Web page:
Tech pioneers have their work cut out for them in the traditionally old-school diamond sector, but incubators can give them a hand.
Transforming ideas into viable businesses is no simple task. Although the diamond sector relies on innovative technologies for mining, manufacturing, retail and jewelry design, the scope for new, market-altering start-ups is narrow.
Former De Beers executive Jonathan Kendall recently founded two start-ups that aim to fill that niche: Diamond Ancestry and Diamonds4Crypto, which specialize in blockchain and cryptocurrency purchases, respectively.
“The industry is naturally conservative,” remarks Kendall, who also serves as executive vice president of the World Jewellery Confederation (CIBJO). “The level of innovation is to some extent limited by the range of products we ultimately sell to consumers. Jewelry has been designed using a relatively consistent range of components for centuries. This can make many start-up ideas difficult to fund and integrate into the industry’s supply chain or retail environment.”
Echoing this sentiment is Zeev Maimon, CEO of financial technology and logistics start-up Mazalit. “The diamond industry can be characterized as having both an openness to try new products and new technologies, and a certain conservatism that sometimes hinders change,” says Maimon, whose company aims to support diamond dealers through access to funding, sales support and digital marketing services.
There are other challenges holding start-up businesses back as well. “There are very few venture capital options within the industry,” explains Kendall. “Many [companies] have presented their ideas, but few have successfully won significant funding. Often, business plans are not commercial enough or, even worse, simply do not have any sense of reality.”
Room to grow
Incubators that nurture ideas and critically assess new companies’ commercial viability are there to provide a reality check. One such accelerator is the Diamond Tech Innovation Center at the Israel Diamond Exchange (IDE). Since its inception in 2017, the center has focused on assisting Israeli start-ups in the initial stages of development. It looks for businesses concentrating on diamond- and jewelry-related services, such as 3D printing, e-commerce, artificial intelligence, and data handling. Part of this incubator’s appeal is its location within the IDE complex, since that helps facilitate connections between new and established businesses.
“Our goal is to bring companies into the technological incubator that can serve and promote the Israeli diamond industry,” says IDE president Boaz Moldawsky. One Diamond Tech success story he cites is Inova Diamonds, a company that uses augmented reality to help market diamonds, watches and jewelry online. This lets consumers virtually try on jewelry and examine stones, he says, adding that Inova has now reached over one million active shoppers.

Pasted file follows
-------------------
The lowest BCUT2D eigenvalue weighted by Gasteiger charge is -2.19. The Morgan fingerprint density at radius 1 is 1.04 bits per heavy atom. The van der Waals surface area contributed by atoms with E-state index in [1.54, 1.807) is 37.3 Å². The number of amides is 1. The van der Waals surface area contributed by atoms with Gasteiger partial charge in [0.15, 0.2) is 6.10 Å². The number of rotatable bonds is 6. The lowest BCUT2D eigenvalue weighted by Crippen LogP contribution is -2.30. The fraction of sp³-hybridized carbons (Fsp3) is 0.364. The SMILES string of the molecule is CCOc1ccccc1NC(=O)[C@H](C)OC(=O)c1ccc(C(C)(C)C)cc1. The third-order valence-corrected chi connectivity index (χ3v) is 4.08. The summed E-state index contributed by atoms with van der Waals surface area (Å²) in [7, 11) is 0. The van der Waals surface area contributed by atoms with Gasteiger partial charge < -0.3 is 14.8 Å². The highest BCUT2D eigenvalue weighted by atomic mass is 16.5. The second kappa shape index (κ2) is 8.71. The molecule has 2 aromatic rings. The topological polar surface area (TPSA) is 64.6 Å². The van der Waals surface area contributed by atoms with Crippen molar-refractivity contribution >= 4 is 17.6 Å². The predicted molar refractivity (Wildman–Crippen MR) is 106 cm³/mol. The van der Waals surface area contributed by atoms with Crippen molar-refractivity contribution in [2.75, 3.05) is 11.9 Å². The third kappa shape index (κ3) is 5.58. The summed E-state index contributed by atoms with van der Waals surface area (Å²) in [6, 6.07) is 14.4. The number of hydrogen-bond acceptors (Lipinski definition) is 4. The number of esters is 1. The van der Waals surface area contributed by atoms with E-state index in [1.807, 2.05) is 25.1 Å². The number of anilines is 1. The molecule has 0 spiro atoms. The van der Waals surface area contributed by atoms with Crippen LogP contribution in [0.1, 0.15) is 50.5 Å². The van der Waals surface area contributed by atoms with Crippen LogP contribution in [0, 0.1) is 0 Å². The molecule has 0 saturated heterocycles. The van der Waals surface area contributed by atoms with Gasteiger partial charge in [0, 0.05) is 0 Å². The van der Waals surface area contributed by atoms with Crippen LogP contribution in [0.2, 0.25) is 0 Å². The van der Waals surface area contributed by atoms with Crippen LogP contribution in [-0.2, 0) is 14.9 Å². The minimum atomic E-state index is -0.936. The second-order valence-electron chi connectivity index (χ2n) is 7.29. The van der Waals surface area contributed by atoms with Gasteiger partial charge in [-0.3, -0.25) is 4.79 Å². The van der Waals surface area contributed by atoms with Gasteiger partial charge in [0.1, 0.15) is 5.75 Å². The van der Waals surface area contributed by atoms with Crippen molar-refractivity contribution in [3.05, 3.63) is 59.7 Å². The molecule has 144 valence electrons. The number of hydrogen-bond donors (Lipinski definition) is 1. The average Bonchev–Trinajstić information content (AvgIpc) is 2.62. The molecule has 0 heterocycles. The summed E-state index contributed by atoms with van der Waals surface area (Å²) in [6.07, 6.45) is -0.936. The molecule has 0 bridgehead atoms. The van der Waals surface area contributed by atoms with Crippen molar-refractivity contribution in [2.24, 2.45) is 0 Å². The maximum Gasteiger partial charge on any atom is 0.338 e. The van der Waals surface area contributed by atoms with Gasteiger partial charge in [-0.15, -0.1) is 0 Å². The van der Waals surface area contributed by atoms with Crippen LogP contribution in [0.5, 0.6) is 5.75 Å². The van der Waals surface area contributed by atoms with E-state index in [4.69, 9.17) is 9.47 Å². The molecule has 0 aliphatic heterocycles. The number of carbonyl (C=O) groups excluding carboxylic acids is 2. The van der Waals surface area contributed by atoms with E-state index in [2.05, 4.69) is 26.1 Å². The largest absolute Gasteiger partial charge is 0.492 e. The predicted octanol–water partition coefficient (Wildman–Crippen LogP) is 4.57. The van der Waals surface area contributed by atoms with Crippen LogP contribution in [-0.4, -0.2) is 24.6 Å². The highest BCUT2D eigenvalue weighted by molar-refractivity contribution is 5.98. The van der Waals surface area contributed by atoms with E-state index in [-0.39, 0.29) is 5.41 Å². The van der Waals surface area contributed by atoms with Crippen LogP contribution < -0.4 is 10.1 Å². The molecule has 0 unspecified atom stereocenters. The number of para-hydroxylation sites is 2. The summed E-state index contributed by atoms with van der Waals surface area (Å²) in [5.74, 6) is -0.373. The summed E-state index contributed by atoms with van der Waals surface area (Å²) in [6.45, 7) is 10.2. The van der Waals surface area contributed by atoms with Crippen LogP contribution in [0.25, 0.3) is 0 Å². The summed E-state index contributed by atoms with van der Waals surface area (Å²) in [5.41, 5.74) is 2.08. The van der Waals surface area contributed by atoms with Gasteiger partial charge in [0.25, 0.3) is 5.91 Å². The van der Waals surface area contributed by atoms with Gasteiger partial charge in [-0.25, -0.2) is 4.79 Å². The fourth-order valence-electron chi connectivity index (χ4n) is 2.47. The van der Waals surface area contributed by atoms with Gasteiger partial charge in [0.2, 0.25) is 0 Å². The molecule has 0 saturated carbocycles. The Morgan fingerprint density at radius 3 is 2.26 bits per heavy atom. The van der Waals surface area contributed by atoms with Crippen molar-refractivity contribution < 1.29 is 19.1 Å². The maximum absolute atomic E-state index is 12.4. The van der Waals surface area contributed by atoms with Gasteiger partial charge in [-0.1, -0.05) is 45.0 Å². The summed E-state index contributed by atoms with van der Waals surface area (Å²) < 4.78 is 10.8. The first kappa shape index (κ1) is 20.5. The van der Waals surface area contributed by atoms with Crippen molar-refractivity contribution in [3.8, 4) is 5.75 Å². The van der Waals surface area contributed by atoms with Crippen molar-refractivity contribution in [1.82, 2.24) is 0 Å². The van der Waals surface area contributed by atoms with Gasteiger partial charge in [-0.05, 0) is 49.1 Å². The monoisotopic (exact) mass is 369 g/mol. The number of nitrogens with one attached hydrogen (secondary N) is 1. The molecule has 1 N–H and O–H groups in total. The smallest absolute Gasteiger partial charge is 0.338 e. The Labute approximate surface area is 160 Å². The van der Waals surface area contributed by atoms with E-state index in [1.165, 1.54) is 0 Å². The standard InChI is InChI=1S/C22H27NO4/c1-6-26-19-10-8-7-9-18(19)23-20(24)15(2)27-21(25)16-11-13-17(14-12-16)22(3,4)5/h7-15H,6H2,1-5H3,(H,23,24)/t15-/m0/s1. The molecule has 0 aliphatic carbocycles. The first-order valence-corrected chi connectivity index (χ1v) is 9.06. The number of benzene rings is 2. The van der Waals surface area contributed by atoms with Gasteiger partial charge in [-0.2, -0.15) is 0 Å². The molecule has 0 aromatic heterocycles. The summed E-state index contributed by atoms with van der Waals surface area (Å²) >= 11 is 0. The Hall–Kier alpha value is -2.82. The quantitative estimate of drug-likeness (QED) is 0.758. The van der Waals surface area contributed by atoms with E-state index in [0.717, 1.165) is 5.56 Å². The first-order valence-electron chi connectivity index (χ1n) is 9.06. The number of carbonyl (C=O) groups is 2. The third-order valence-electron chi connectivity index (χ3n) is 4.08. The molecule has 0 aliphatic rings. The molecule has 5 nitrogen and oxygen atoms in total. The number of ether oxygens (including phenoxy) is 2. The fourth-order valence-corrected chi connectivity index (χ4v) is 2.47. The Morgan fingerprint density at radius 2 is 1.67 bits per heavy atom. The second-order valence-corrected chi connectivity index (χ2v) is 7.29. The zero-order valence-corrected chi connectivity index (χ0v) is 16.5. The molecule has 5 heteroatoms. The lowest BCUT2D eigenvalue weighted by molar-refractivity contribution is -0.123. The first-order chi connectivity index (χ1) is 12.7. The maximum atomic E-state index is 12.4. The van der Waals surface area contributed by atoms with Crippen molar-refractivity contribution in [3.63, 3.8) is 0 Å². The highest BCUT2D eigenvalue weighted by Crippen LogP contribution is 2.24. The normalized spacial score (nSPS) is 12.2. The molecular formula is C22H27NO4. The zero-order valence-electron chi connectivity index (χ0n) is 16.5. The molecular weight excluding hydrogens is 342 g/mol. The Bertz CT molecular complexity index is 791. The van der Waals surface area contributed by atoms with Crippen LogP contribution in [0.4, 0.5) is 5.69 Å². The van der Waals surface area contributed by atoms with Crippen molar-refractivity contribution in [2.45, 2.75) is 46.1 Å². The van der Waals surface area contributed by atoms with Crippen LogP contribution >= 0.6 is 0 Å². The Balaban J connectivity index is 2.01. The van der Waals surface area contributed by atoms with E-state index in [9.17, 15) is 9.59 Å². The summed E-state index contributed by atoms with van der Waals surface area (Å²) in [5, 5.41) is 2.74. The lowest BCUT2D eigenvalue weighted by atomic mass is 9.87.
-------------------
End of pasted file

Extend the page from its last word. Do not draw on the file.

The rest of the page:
Another notable incubator in the diamond industry is De Beers Group Ignite, which currently supports De Beers’ own Lightbox lab-grown jewelry line, its Tracr blockchain program, and its GemFair responsible-mining initiative, among other projects.
Ignite uses a structured method that goes far beyond simply bouncing ideas off of engineers, scientists and technologists. To benefit from De Beers support, start-ups must present evidence of their viability and prove they have a good understanding of their target customers’ problems. This then “unlocks metered funding for development, commercialization and scale,” according to Neil Ventura, strategy and innovation executive at De Beers Group. “We recognize that we have more ideas than we could ever practically incubate. Filtering and the rigorous testing of assumptions is key to getting a few bold, high-potential ideas that progress throughout the incubation process.”
Ignite’s role is to “create a safe space and provide the tools and support for people to experiment with new approaches,” according to Sarandos Gouvelis, its head of incubation. At the same time, he says, objectivity and the ability to avoid getting “too personally vested in solutions” are critical traits for successful collaborators. If a concept does not validate assumptions and expectations after three to four months, the initiative team must be ruthless and decide “whether to persevere with plan A, pivot to plan B, or retire the idea.”
While incubators have been beneficial to many new enterprises, Maimon found that they weren’t the right option for his business. “We considered and explored joining various industry-oriented accelerators, but very quickly realized that it suited us less as a company. A major [advantage] of the ‘accelerator experience’ is the friction with other ventures and entrepreneurs and learning from each other. Because the diamond industry is a very limited business niche, the few existing accelerators we knew did not offer such an experience.”
Looking outward to see what other industries are doing could be helpful to the diamond sector’s start-up scene. The Diamond Tech Innovation Center’s upcoming “hackathon” may be a good place to start. The event, says Moldawsky, aims to “create connections and locate technologies from other industries that can be adapted to the diamond industry.”
In the meantime, boosting the visibility of opportunities and funding options — both within and outside the trade — is a step that can give new business owners the confidence to present their ideas to the market.